Have you ever tried to get a non – sufferer to understand just how depersonalisation makes you feel? Yes they may try, they may tilt their head at the right time and they may remind you that you are ‘not alone’, but that does not help in the slightest. I have had people tell me to ‘ignore it’ and to ‘remind myself that people will pay good money to experience a similar trip’. How do you actually ignore depersonalisation, though? The level of fear the illness carries can never be put in to words. Trying to get a supposed ‘mental – health professional’ to understand the effects of depersonalisation and derealisation is like banging your head against a brick wall. Are they not supposed to be the ones with all the answers? Are they not supposed to have that magic cure to take away all of the angst? I fail to recall the number of times I have been asked by mental health professionals to explain how I am feeling, as I am left begging them to help me, to wave a magic wand and make me feel at one with my body once more. Throughout my 3 1/2 years living with depersonalisation and derealisation I have spoken to six therapists and nine doctors and I can honestly say that not one of these has been able to empathise with how I am feeling, with most choosing to overlook it as being yet another symptom of anxiety. A ‘symptom of anxiety’ makes it sound so ‘inferior’, does it not? Heart palpitations and dizziness are ‘symptoms of anxiety’ that can be dealt with and forgotten about but depersonalisation and derealisation, really? Well I will tell you ‘professionals’ something for nothing – the next time a patient walks in to your office showing any of the symptoms listed above, take them seriously and do not fob them off like you have done me. You will never understand the strength and courage it takes for a person to go on while experiencing this. While the intrusive thoughts, the vomit inducing fear and the isolation as you struggle to gain an understanding of not only who you are but where you are is something that us sufferers will never be able to explain, we would give everything to hear those four simple words “I can help you”. I am welling up myself right now while writing this.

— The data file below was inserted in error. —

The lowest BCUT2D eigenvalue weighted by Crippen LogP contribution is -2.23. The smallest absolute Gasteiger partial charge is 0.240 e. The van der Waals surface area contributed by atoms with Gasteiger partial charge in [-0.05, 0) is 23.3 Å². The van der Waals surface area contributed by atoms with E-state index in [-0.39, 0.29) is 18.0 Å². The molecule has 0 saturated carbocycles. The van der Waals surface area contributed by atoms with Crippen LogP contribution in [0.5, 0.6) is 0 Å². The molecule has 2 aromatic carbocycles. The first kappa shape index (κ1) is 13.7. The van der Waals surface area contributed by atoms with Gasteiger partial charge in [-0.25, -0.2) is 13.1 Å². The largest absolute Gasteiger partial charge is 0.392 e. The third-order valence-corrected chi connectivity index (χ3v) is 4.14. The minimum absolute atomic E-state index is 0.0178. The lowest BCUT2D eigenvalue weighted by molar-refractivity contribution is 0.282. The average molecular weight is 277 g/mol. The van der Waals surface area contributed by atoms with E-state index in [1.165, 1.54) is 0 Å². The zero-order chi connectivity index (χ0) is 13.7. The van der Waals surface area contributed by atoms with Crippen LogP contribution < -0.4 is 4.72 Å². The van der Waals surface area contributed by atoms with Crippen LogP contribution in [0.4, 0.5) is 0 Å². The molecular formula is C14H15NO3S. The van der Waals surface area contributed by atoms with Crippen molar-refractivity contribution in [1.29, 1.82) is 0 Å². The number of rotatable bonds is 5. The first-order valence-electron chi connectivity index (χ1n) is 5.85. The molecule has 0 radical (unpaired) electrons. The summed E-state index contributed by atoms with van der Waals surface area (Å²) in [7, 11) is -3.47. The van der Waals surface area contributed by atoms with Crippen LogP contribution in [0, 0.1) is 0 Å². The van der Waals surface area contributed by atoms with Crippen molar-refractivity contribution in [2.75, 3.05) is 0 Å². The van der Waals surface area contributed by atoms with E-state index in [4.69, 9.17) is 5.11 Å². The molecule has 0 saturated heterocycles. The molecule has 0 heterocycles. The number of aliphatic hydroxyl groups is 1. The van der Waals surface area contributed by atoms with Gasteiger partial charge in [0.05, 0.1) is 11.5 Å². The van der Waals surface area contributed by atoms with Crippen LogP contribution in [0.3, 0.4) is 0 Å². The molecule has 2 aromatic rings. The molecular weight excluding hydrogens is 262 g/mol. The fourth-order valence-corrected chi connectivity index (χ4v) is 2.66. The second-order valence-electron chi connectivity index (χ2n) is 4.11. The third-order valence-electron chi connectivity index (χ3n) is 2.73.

When having spoken to previous therapists about my depersonalisation and derealisation, one of my first questions asked was always whether they held a basic understanding of each disorder and indeed that they had the resources and expertise to treat them successfully. My mind was, of course, put at ease when their initial replies were yes, and that they had even experienced said disorders themselves at some level or another. Bingo. It was as if all my Christmases had come at once. I had finally cracked it. Someone was finally going to listen to me and take me seriously! However, this level of elation was always short lived (shocker) as, upon starting therapy, this was never the case. Now I am in no way a violent person, Jesus, I feel guilty killing a spider and those things terrify me, but I would often envisage myself smacking each of their faces on the table at least once during our sessions. You know that infamous scene shared between Jane Fonda and Jennifer Lopez in ‘Monster in Law?’ Keep that one in mind. I found myself having to bite down on my lip on numerous occasions as they each tried to fob me off with answers such as ‘It is your panic attacks’, or ‘you must have been in a high state of anxiety’, or ‘your mind is exhausted’. Huh? I have had this for nearly three and a half years and, after all of your mental health training and your apparent expertise, you are trying to tell me that I am living my life in a constant panic attack? I napped for 3 hours this afternoon and had 6 hours sleep last night but you are trying to tell me that I am not getting enough sleep? I am slowly starting to understand why many mental health sufferers are losing faith in the mental health system. The support and understanding is just not there.